‘Aladdin’ reaches unbelievable heights once again: The live-action Disney musical returns to No. 1, beating out ‘Parasite’

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‘Aladdin’ reaches unbelievable heights once again: The live-action Disney musical returns to No. 1, beating out ‘Parasite’


Disney’s musical “Aladdin” reclaimed the top spot at the weekend box office from director Bong Joon-ho’s acclaimed “Parasite.” Over one million local moviegoers saw the film this weekend, setting another record for the company’s live-action films. [WALT DISNEY COMPANY KOREA]

“Aladdin” wrestled its position atop the box office charts back from “Parasite” over the weekend after a two-week hiatus.

The live-action remake finally climbed back to number one this weekend after more than 1 million moviegoers saw the movie at 1,409 screens according to data from the Korean Film Council. The film reached number one in its release week, but fell after Palme d’Or winning “Parasite” was released the following weekend.

The popularity of the film is especially notable as its box office sales have surpassed those of “Beauty and the Beast” (2017), another live-action Disney flick that was popular among local audiences and sold a little over 5.1 million tickets. “Aladdin” has sold 5.3 million admission sales as of Sunday, making it one of the top three most successful musical films in Korean cinema history, after “Frozen” (2014) which sold over 10.2 million tickets and “Les Miserables” (2012), which sold about 5.9 million tickets.

The reasons for its popularity varies, but one major factor seems to be that the film can be enjoyed by all generations. Audiences have also praised the exceptional singing talents of the film’s two stars Mena Massoud and Naomi Scott.


Although director Bong Joon-ho’s “Parasite” didn’t fare as well as the Disney musical over the weekend, an estimated 690,000 people saw the film at 1,205 screens, bringing it to second place for the weekend. Since its release, a total of 8.3 million tickets have been sold for the acclaimed work. About two families from opposite ends of the socioeconomic ladder, Bong leaves audiences pondering about the social hierarchies in a capitalist society which gives the poor no choice but to depend on the rich for their survival.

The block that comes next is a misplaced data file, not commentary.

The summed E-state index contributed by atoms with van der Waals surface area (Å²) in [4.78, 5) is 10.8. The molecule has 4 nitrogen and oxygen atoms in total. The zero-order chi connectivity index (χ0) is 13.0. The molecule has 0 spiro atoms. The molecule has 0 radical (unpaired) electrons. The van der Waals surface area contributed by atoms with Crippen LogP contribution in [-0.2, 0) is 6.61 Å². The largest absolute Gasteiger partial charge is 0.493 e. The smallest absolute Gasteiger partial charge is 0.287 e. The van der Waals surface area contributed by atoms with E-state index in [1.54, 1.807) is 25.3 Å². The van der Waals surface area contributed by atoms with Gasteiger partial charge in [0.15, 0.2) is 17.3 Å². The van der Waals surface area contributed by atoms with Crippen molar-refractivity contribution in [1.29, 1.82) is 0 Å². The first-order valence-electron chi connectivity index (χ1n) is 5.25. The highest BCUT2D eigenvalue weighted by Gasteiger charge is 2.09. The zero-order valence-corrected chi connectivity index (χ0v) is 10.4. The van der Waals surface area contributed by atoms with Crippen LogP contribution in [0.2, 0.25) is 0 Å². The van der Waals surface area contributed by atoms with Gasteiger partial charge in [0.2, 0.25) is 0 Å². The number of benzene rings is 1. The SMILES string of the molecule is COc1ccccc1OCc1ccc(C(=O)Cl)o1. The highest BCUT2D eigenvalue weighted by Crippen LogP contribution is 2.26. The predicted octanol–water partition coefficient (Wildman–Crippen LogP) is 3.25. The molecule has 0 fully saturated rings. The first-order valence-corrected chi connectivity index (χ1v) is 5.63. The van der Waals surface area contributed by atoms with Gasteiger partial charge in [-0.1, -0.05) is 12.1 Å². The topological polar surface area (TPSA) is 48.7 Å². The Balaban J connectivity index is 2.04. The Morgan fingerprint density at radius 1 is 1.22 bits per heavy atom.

The film followed up its win of the Palme d’Or award at the 72nd Cannes Film Festival, with taking home Sydney Film Prize - the Sydney Film Festival’s top award - on Sunday. Bong personally attended the closing ceremony at State Theatre in Sydney, to receive the trophy and the prize money of 60,000 Australian dollars ($41,300).

“Men in Black: International” took the third spot on its debut week with 440,000 admissions sold through 1,055 screens. The lead roles are played by familiar faces from the Marvel films - Tessa Thompson and Chris Hemsworth. Men in Black’s branch in London, a top secret service with a mission to protect the Earth from alien invasions, recruits a new female spy named Agent M (Thompson) and pairs her up with one of the top agents of its branch, Agent H (Hemsworth), in order to destroy a group of aliens known as The Hive. These aliens are shape-shifters that can take on whichever form they want, including the branch’s own agents. To extinguish The Hive from Earth, the pair travels around the globe to once again, protect their world from outside forces.

The fourth spot was taken by animated film “The Pilgrim’s Progress,” an adaptation of the classic religious story by John Bunyan of the same name. The faith-based animated adventure was seen by 57,000 moviegoers at 381 screens. About an ordinary man’s struggle to seek deliverance for his sins, the Christian allegory seemed to resonate with the local audiences eager to see the tale on screen.

“X-Men: Dark Phoenix” dropped to fifth place after placing third on its debut weekend. Only about 33,000 tickets were sold at 443 screens. Although announced to be the final chapter of the current iteration of the X-men series, the plot seems to have failed to capture the interest of local viewers.

BY LEE JAE-LIM [lee.jaelim@joongang.co.kr]
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